The EGI Federated cloud environment can be used from Linux or Mac OSX machines. In order to launch a Chipster server in EGI Federated Cloud, the machine that is used to manage the Chipster server must have the following tools and files installed:
- A valid X.509 certificate ,
- rOCCI command line client for managing cloud computing environment,
- voms-proxy-init command to create proxy certificates,
- define settings to connect the VOMS server hosting chipster.csc.fi VO. In addition you must join the chipster.csc.fi Virtual Organization.
The manager of the virtual Chipster server needs to do these preparatory steps only once. After that Chispster servers can be managed with the FedCloud_Chipster_manager tool. Note that the end-users who wish just to use the Chipster server running in EGI Federated Cloud, do not need to do any of these preparatory steps.
1.1. Grid certificates and VO membership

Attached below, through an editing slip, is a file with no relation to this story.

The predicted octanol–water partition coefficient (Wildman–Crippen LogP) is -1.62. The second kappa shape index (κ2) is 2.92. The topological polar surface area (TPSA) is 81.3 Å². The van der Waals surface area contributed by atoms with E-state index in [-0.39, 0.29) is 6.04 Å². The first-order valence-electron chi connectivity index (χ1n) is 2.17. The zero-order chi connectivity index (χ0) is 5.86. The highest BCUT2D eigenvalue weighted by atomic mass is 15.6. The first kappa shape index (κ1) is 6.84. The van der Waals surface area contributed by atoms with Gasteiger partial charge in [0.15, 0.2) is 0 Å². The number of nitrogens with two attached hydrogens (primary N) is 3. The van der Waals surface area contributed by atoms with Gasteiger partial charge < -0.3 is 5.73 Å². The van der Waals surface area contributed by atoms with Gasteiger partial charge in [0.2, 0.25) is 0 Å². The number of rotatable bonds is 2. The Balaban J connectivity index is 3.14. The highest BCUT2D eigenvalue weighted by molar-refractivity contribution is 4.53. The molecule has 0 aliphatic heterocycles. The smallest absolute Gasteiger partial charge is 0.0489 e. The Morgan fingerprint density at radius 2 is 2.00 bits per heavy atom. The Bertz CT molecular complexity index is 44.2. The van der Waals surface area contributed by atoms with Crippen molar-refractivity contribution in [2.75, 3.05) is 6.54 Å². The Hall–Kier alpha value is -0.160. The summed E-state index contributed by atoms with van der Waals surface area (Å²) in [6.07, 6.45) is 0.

EGI Federated Cloud use X.509 certificates for user authentication. Researchers from the member countries of GEANT network can use the DigiCert certificate service (https://www.digicert.com/sso) to obtain a personal grid certificate. Users from other countries should use their local certification authorities.
Once you have a grid certificate installed in your browser, you can join the chipster.csc.fi Virtual Organization in address: https://voms.fgi.csc.fi:8443/voms/chipster.csc.fi
1.2. Installing rOCCI and VOMS client
The management of Federated Cloud resources is done using rOCCI, a ruby based implementation of OCCI standard. The authentication in EGI federated cloud is done using proxy certificates generated with command voms-proxy-init. The instructions to install these tools to your local machine can be found from: https://wiki.egi.eu/wiki/Fedcloud-tf:CLI_Environment